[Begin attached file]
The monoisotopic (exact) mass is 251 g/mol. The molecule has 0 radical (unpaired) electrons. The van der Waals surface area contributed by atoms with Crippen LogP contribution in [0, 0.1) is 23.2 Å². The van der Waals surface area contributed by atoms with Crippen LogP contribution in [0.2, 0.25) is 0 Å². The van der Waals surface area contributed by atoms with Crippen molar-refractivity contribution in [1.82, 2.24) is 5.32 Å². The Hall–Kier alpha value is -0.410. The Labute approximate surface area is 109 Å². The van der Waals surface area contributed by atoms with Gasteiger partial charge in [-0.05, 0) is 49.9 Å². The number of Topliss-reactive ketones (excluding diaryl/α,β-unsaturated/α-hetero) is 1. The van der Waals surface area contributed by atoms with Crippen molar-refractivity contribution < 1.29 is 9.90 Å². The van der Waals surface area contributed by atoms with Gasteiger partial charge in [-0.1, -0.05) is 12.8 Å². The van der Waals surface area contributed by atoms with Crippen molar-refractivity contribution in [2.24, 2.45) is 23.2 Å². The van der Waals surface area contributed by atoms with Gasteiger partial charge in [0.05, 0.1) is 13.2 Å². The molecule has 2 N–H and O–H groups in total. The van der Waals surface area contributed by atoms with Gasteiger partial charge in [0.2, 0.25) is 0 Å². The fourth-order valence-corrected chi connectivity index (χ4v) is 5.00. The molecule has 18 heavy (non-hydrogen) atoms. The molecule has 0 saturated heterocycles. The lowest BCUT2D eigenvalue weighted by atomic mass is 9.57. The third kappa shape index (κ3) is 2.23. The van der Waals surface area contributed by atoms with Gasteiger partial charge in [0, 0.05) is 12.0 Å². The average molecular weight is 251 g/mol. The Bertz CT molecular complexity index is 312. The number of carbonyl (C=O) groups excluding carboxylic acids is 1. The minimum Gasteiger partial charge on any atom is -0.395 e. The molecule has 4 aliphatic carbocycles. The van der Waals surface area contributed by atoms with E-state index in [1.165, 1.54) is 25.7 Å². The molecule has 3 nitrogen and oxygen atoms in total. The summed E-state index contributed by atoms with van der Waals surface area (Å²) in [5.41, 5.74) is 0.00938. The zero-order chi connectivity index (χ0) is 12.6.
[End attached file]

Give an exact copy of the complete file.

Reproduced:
The monoisotopic (exact) mass is 251 g/mol. The molecule has 0 radical (unpaired) electrons. The van der Waals surface area contributed by atoms with Crippen LogP contribution in [0, 0.1) is 23.2 Å². The van der Waals surface area contributed by atoms with Crippen LogP contribution in [0.2, 0.25) is 0 Å². The van der Waals surface area contributed by atoms with Crippen molar-refractivity contribution in [1.82, 2.24) is 5.32 Å². The Hall–Kier alpha value is -0.410. The Labute approximate surface area is 109 Å². The van der Waals surface area contributed by atoms with Gasteiger partial charge in [-0.05, 0) is 49.9 Å². The number of Topliss-reactive ketones (excluding diaryl/α,β-unsaturated/α-hetero) is 1. The van der Waals surface area contributed by atoms with Crippen molar-refractivity contribution < 1.29 is 9.90 Å². The van der Waals surface area contributed by atoms with Gasteiger partial charge in [-0.1, -0.05) is 12.8 Å². The van der Waals surface area contributed by atoms with Crippen molar-refractivity contribution in [2.24, 2.45) is 23.2 Å². The van der Waals surface area contributed by atoms with Gasteiger partial charge in [0.05, 0.1) is 13.2 Å². The molecule has 2 N–H and O–H groups in total. The van der Waals surface area contributed by atoms with Gasteiger partial charge in [0.2, 0.25) is 0 Å². The fourth-order valence-corrected chi connectivity index (χ4v) is 5.00. The molecule has 18 heavy (non-hydrogen) atoms. The molecule has 0 saturated heterocycles. The lowest BCUT2D eigenvalue weighted by atomic mass is 9.57. The third kappa shape index (κ3) is 2.23. The van der Waals surface area contributed by atoms with Gasteiger partial charge in [0, 0.05) is 12.0 Å². The average molecular weight is 251 g/mol. The Bertz CT molecular complexity index is 312. The number of carbonyl (C=O) groups excluding carboxylic acids is 1. The minimum Gasteiger partial charge on any atom is -0.395 e. The molecule has 4 aliphatic carbocycles. The van der Waals surface area contributed by atoms with E-state index in [1.165, 1.54) is 25.7 Å². The molecule has 3 nitrogen and oxygen atoms in total. The summed E-state index contributed by atoms with van der Waals surface area (Å²) in [5.41, 5.74) is 0.00938. The zero-order chi connectivity index (χ0) is 12.6.